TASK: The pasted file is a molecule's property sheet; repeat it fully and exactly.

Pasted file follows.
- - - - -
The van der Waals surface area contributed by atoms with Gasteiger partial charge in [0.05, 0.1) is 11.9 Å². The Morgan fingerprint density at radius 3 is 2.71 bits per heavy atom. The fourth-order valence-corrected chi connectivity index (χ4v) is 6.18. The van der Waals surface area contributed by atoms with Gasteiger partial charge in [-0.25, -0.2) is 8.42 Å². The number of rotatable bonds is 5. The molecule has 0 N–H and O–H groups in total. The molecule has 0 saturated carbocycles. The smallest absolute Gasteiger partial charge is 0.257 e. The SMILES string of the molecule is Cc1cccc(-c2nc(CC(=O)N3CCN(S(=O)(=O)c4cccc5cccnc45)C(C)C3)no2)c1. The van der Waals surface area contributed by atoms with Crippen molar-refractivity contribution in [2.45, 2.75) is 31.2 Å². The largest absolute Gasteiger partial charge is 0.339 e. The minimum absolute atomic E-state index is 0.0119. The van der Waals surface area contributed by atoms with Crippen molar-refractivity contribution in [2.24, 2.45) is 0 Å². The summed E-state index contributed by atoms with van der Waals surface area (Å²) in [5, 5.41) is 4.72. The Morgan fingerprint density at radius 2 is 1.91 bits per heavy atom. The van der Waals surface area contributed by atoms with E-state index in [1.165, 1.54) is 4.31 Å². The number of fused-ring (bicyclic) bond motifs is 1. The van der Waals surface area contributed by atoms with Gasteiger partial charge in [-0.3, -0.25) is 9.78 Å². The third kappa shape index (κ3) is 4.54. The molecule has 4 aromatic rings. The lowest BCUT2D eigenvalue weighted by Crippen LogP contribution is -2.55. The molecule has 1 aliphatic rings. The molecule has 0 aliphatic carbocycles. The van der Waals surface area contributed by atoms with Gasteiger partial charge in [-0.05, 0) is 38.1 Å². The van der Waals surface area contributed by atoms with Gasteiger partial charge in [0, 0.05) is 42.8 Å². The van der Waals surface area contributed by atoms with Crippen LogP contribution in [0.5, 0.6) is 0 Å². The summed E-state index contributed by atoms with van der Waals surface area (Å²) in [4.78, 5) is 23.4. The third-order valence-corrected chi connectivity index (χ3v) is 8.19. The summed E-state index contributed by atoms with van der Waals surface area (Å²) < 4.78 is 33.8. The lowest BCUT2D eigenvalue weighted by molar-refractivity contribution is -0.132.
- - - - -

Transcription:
The van der Waals surface area contributed by atoms with Gasteiger partial charge in [0.05, 0.1) is 11.9 Å². The Morgan fingerprint density at radius 3 is 2.71 bits per heavy atom. The fourth-order valence-corrected chi connectivity index (χ4v) is 6.18. The van der Waals surface area contributed by atoms with Gasteiger partial charge in [-0.25, -0.2) is 8.42 Å². The number of rotatable bonds is 5. The molecule has 0 N–H and O–H groups in total. The molecule has 0 saturated carbocycles. The smallest absolute Gasteiger partial charge is 0.257 e. The SMILES string of the molecule is Cc1cccc(-c2nc(CC(=O)N3CCN(S(=O)(=O)c4cccc5cccnc45)C(C)C3)no2)c1. The van der Waals surface area contributed by atoms with Crippen molar-refractivity contribution in [2.45, 2.75) is 31.2 Å². The largest absolute Gasteiger partial charge is 0.339 e. The minimum absolute atomic E-state index is 0.0119. The van der Waals surface area contributed by atoms with Crippen molar-refractivity contribution in [2.24, 2.45) is 0 Å². The summed E-state index contributed by atoms with van der Waals surface area (Å²) in [5, 5.41) is 4.72. The Morgan fingerprint density at radius 2 is 1.91 bits per heavy atom. The van der Waals surface area contributed by atoms with E-state index in [1.165, 1.54) is 4.31 Å². The number of fused-ring (bicyclic) bond motifs is 1. The van der Waals surface area contributed by atoms with Gasteiger partial charge in [-0.3, -0.25) is 9.78 Å². The third kappa shape index (κ3) is 4.54. The molecule has 4 aromatic rings. The lowest BCUT2D eigenvalue weighted by Crippen LogP contribution is -2.55. The molecule has 1 aliphatic rings. The molecule has 0 aliphatic carbocycles. The van der Waals surface area contributed by atoms with Gasteiger partial charge in [-0.05, 0) is 38.1 Å². The van der Waals surface area contributed by atoms with Gasteiger partial charge in [0, 0.05) is 42.8 Å². The van der Waals surface area contributed by atoms with Crippen LogP contribution in [0.5, 0.6) is 0 Å². The summed E-state index contributed by atoms with van der Waals surface area (Å²) in [4.78, 5) is 23.4. The third-order valence-corrected chi connectivity index (χ3v) is 8.19. The summed E-state index contributed by atoms with van der Waals surface area (Å²) < 4.78 is 33.8. The lowest BCUT2D eigenvalue weighted by molar-refractivity contribution is -0.132.